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Outright ban lifted for onshore wind farms 

Credit:  By Steph Spyro - Daily Express Environment Editor | Tue, Sep 5, 2023 | express.co.uk ~~

The Government streamlined planning rules and broadened the ways that suitable locations can be identified yesterday after pressure from backbench Tory MPs.

Michael Gove, the Secretary of State for Levelling Up, Housing and Communities, said: “To increase our energy security and develop a cleaner, greener economy, we are introducing new measures to allow local communities to back onshore wind power projects.”

It will only apply in areas where developments have community support but will build on our “enormous success” as a global leader in offshore wind and will help on our journey to Net Zero.

Sir Alok Sharma, the former COP26 president, led Tory backbench pressure over the issue and wanted to see rules allowing a single objection to block development be changed.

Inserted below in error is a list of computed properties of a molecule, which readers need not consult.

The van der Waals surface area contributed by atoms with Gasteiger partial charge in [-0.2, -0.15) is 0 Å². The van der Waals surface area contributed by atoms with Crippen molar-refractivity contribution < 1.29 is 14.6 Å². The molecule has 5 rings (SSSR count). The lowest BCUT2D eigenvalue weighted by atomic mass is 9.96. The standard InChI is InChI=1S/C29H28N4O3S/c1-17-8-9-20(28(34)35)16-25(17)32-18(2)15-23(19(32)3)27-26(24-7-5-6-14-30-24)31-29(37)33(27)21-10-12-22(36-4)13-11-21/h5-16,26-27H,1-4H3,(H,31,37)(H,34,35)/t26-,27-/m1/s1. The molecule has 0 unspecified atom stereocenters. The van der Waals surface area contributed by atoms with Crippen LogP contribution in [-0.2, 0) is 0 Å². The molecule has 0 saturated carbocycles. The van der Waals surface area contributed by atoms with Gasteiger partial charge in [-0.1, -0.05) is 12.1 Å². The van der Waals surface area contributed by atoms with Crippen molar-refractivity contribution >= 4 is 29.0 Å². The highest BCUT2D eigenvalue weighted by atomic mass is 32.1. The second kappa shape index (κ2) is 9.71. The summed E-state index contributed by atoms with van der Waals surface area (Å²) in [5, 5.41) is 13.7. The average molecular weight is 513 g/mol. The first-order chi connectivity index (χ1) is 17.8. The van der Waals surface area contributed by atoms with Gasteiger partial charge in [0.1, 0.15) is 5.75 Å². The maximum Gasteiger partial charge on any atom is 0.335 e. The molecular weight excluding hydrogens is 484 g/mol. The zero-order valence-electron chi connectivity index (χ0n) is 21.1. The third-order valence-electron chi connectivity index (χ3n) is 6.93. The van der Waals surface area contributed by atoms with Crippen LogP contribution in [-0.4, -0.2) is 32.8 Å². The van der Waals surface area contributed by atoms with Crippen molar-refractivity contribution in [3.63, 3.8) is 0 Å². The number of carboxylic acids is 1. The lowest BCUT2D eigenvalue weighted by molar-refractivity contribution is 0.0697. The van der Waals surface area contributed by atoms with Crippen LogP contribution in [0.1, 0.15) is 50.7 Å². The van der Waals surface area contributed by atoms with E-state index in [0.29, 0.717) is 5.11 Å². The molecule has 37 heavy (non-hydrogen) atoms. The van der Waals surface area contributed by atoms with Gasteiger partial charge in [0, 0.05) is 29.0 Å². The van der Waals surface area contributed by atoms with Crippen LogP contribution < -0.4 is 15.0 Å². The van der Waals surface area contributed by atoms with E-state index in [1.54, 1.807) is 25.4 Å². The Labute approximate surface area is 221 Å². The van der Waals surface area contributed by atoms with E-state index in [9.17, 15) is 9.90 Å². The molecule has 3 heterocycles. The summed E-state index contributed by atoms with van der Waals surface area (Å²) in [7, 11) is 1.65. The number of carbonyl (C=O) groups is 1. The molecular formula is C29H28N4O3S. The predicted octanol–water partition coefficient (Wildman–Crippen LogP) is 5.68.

The measures will take immediate effect and will lead councils to consider views from the whole community when considering a planning application.

Communities can therefore apply to their local council to have onshore wind built, but the final decision is still made by councillors.

MP Sir John Hayes expressed concern about any move to overturn the de facto ban on onshore wind farms that would see turbines “imposed” on local areas.

He said: “I would object to wind turbines being imposed on communities and I don’t look forward to a watering down of the rules.”

Source:  By Steph Spyro - Daily Express Environment Editor | Tue, Sep 5, 2023 | express.co.uk

This article is the work of the source indicated. Any opinions expressed in it are not necessarily those of National Wind Watch.

The copyright of this article resides with the author or publisher indicated. As part of its noncommercial educational effort to present the environmental, social, scientific, and economic issues of large-scale wind power development to a global audience seeking such information, National Wind Watch endeavors to observe “fair use” as provided for in section 107 of U.S. Copyright Law and similar “fair dealing” provisions of the copyright laws of other nations. Send requests to excerpt, general inquiries, and comments via e-mail.

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